Cutting down on carbs can leave you leaner, energized, and feeling better than ever.
Your body needs carbs for energy, and cutting them out isn’t going to solve every diet issue you might have. But many of us eat too many sugary, processed foods, and those empty carbs give us highs and crashes without much sustained energy, so it stands that cutting down on them will make you healthier.
Here’s what you can expect to happen to your body when you cut out carbs.
You’ll burn more fat
Lowering your carb consumption naturally cuts out calories, and this forces your body to burn stored fat for energy instead of getting it from carbs. Working out in the morning can be a particularly good way to utilize this to your advantage–when you work out on an empty stomach, your body burns fat instead of carbs from the food you’ve already eaten that day.
You’ll feel less hungry
Simple, refined carbs don’t provide much in terms of fiber, protein, or healthy fats, and those are the nutrients your body needs and craves. So when you fill it with things like cookies and white bread, they don’t really fill you up, and you need to eat more to satiate your body. By cutting them out, you’ll actually eat less and feel more full.
Your belly will get flatter
When you eat sugary foods, the bad bacteria in your gut’s microbiome have plenty to feast on, and this can cause bloating. By nixing refined carbs and bumping up fiber, you’ll maintain the delicate balance with good gut bacteria and your digestion will improve. No more bloating!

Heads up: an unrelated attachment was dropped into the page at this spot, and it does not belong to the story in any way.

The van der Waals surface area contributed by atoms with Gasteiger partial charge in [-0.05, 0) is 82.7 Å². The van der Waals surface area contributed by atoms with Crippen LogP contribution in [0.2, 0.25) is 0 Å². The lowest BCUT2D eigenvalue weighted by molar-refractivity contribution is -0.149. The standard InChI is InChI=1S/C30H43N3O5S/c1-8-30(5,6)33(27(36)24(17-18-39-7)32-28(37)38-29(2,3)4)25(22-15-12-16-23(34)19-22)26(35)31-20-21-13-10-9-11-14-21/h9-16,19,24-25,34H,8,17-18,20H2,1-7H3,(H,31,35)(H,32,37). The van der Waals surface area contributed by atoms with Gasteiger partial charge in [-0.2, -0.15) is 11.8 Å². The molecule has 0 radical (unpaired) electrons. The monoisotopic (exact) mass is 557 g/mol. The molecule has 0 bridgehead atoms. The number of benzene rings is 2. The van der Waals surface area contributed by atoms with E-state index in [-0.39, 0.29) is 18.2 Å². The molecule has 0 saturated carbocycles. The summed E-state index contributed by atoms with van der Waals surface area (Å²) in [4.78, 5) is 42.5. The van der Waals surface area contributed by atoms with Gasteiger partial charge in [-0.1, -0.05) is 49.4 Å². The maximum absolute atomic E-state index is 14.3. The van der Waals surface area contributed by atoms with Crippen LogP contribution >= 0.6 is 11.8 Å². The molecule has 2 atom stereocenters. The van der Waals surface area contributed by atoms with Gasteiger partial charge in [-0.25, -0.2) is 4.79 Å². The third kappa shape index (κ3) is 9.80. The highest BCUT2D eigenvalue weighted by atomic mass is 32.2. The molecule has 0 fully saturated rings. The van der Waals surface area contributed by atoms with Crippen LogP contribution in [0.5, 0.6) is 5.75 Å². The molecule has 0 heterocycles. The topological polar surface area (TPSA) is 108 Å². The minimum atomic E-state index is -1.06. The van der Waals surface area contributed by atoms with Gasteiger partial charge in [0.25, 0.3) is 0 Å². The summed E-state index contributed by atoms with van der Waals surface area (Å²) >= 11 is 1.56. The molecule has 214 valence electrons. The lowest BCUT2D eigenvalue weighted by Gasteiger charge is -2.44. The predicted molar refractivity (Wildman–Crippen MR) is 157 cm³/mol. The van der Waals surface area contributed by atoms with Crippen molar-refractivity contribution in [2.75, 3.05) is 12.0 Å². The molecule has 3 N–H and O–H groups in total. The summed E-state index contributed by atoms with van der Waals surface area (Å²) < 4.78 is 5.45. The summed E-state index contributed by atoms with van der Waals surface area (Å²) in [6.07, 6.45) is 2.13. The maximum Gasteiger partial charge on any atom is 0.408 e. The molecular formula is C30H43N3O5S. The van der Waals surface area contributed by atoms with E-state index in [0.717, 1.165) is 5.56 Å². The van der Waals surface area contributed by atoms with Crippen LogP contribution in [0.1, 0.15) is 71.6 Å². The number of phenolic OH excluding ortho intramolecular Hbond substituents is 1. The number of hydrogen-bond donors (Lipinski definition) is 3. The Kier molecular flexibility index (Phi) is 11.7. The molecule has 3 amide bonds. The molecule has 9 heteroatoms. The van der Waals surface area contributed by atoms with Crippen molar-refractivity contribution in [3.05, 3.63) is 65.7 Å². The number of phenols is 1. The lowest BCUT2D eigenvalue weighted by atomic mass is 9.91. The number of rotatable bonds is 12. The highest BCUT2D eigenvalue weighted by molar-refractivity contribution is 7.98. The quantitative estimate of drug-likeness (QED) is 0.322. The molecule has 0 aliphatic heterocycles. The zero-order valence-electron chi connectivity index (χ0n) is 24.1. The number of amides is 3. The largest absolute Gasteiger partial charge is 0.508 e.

You’ll slash your risk of diabetes
Refined carbs cause your pancreas to produce insulin. If you consume them in high amounts, the pancreas produces more and more insulin, which may eventually lead to insulin resistance and type 2 diabetes.
Your muscles get stronger
Simple carbs lack protein, the essential building block for muscle. By eating other foods that are higher in protein than refined carbs, you’ll get the nutrients your muscles need without the empty calories.
You’ll feel more energized
Refined carbs do give you energy, but it comes on quickly and leaves just as fast–that’s a sugar crash. Carbs leave you searching for more quick energy. By eating more fiber and whole-grain, low-glycemic carbs instead, you’ll get sustained energy and avoid those crashes.